The tumor microenvironment (TME) encompasses tumor cells, cancer-associated fibroblasts (CAFs), immune cells including B and T lymphocytes, natural killer (NK) cells, tumor-associated macrophages (TAMs), the vasculature, and extracellular components including ECM, cytokines, chemokines, metabolites, and exosomes. The heterogeneity of TME within different subtypes of TNBC is notably pronounced [5]. The constituents of TME possess the ability to interact with one another, thereby altering the internal environment of the tumor and ultimately facilitating the development of resistance in TNBC. Research has indicated that non-cancerous cells within the TME play an important part in the development of cancer by facilitating tumor survival, progression, metastasis, and therapeutic resistance. The interaction between tumor cells and stromal cells in the TME, which are also implicated in tumor growth and drug resistance [2]. In addition, the proliferation, the metabolic remodeling, and the inhibition of cell apoptosis in tumor cells of TNBC can lead to hypoxia, acidosis, and oxidative stress within TME [6, 7]. Hypoxia, along with oxidative stress and acidosis, can induce the activation of lysyl oxidase (LOX) and subsequently reshape the ECM, and ultimately leading to the formation of chemotherapy resistance [8]. The activation of the collagen prolyl 4-hydroxylase P4H-α1/HIF-1 axis has been found to enhance the stemness of TNBC cells, resulting in a reduction in oxidative phosphorylation (OXPHOS) and reactive oxygen species (ROS) levels [9]. CAFs play a crucial role in promoting cancer progression and resistance to treatment through the secretion of cytokines, chemokines and ECM remodeling factors [10, 11]. Furthermore, CAF-induced lipid-associated macrophages (LAM) have been identified as mediators of immune suppression in breast cancer, particularly in TNBC [12]. The presence of ACSL3 in TNBC has been observed to result in the protection of TNBC cells from ferroptosis induced by mammary adipocytes [13]. Qiong et al. discovered that M2 macrophages secrete VEGF and activate PCAT6, thereby promoting the growth and metastasis of the cancer cells through the modulation of VEFGR2 in TNBC [14]. Zhang et al. have divided TNBC into macrophage-enriched subtype (MES) and neutrophil-enriched subtype (NES), revealing distinct mechanisms of immunotherapy resistance among different myeloid cell subtypes of TNBC [15]. The interactions between components of TME induce therapeutic resistance in TNBC are shown in Fig. 1.

Fig. 1
figure 1

Interactions between components of TME induce therapeutic resistance in TNBC. The hypoxia of TME induces the activation of LOX and reshapes the ECM, leading to the formation of chemotherapy resistance. The activation of the P4H-α1/HIF-1 axis has been found to enhance the stemness of TNBC cells, resulting in a reduction in OXPHOS and ROS. CAF-induced lipid-associated macrophages induce immunosuppression of TNBC. The adipocytes induce the production of oleic acid to result in the protection of TNBC cells from ferroptosis by ACSL3. The M2 macrophages secrete VEGF and activate PCAT6 to promote the proliferation and metastasis of tumor cells through the modulation of VEFGR2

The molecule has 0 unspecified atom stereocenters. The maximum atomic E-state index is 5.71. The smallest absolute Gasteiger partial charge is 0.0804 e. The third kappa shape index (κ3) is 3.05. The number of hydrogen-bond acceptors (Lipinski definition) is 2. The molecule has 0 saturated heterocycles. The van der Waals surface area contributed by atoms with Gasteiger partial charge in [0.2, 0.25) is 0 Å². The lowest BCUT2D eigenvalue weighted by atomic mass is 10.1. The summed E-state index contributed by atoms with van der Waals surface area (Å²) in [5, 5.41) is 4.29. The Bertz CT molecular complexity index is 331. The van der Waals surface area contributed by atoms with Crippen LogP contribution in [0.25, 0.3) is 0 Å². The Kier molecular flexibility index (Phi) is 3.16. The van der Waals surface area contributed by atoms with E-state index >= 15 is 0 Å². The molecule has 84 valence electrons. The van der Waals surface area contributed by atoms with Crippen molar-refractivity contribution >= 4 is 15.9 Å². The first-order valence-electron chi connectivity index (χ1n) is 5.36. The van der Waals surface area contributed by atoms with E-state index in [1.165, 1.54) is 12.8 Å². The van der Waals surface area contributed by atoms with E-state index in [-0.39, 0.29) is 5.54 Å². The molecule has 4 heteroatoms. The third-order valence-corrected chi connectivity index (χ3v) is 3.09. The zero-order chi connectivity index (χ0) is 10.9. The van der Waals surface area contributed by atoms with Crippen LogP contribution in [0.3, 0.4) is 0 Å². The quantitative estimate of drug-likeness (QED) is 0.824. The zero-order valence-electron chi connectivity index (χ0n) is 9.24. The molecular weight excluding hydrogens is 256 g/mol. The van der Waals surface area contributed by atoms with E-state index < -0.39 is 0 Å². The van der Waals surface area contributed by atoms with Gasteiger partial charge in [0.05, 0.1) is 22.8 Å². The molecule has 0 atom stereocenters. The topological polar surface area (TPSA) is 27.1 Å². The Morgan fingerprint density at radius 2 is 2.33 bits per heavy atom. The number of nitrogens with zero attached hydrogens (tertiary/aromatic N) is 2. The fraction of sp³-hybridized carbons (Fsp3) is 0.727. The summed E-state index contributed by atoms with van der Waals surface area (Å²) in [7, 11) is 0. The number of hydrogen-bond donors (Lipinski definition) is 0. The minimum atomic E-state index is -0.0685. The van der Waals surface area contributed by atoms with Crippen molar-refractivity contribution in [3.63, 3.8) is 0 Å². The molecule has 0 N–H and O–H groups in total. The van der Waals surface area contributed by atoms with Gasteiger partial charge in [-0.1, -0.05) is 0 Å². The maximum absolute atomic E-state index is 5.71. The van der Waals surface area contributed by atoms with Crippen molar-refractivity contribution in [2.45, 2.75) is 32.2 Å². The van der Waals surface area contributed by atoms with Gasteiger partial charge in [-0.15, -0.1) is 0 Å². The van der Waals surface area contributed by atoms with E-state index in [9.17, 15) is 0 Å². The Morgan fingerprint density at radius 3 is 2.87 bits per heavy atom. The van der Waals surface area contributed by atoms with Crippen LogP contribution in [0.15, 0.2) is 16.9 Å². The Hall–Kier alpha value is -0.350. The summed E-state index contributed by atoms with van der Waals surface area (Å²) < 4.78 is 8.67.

Remodeling of the TME

Abnormalities in the TME act as barriers to drug delivery, and are the main reasons for poor efficacy of chemotherapy and immunotherapy [16]. TNBC tissue exhibits severe fibrosis and abundant ECM deposition, which induces tumor vascular compression and reduces perfusion, which leads to poor drug delivery [17]. The Cytokines secreted by cancer-associated fibroblasts (CAFs) cause immunosuppression, tumor cell proliferation, epigenetic changes and ECM [18]. As TILs in the TME are closely related to the prognosis of TNBC, TME remodeling (recruiting CD4 + T cells, CD8 + T cells, and NK cells) improves the effect of immunotherapy which is a crucial approach used for treating breast cancer. The targets for reshaping the TME are therefore important for the treatment and prognosis of TNBC, including ameliorating tumor hypoxia, modulating tumor blood vessels, regulating CAFs and ECM, as well as influencing TAMs and dendritic cells (DCs). By either weakening the matrix barrier or enhancing the immunosuppressive microenvironment, the remodeling of TME can be achieved through the utilization of phytochemicals, targeting gut microbiota and metabolites ,and manipulating immunocytes and cytokines. These approaches collectively contribute to the optimization of TNBC anti-tumor therapy. (Fig. 2)

Fig. 2
figure 2

The diagram of remodeling of the TME in TNBC immunotherapy. Rg3-PTX-LPs induced apoptosis by NF-κB. Rg3-LP-Doxetaxel reduces CAFs, TGF-β, and collagen fibers in the TME to enhance the anti-tumor effect of Doxetaxel. 6SA triggers macrophages by MAPK as well as enhancing the secretion of NO and pro-inflammatory cytokine and inducing the induction of Caspase-8-mediated apoptosis, which activate macrophages and inhibit Treg and TAM. TMAO induces tumor cell pyrosis mediated by GSDME through activation of PERK, and releases IL-1β and IL-18, thereby enhancing the infiltration and killing function of CD8 + T cells. MYC protein expression is slightly downregulated after treatment with IFN-γ, IFNs may increase MHC-I expression in tumor cells that demonstrate high MYC expression. CpG-ODN offers synergistic effects with PD-1 inhibitors by producing IFN α and β as well as increasing CD8 + T cell infiltration in the TME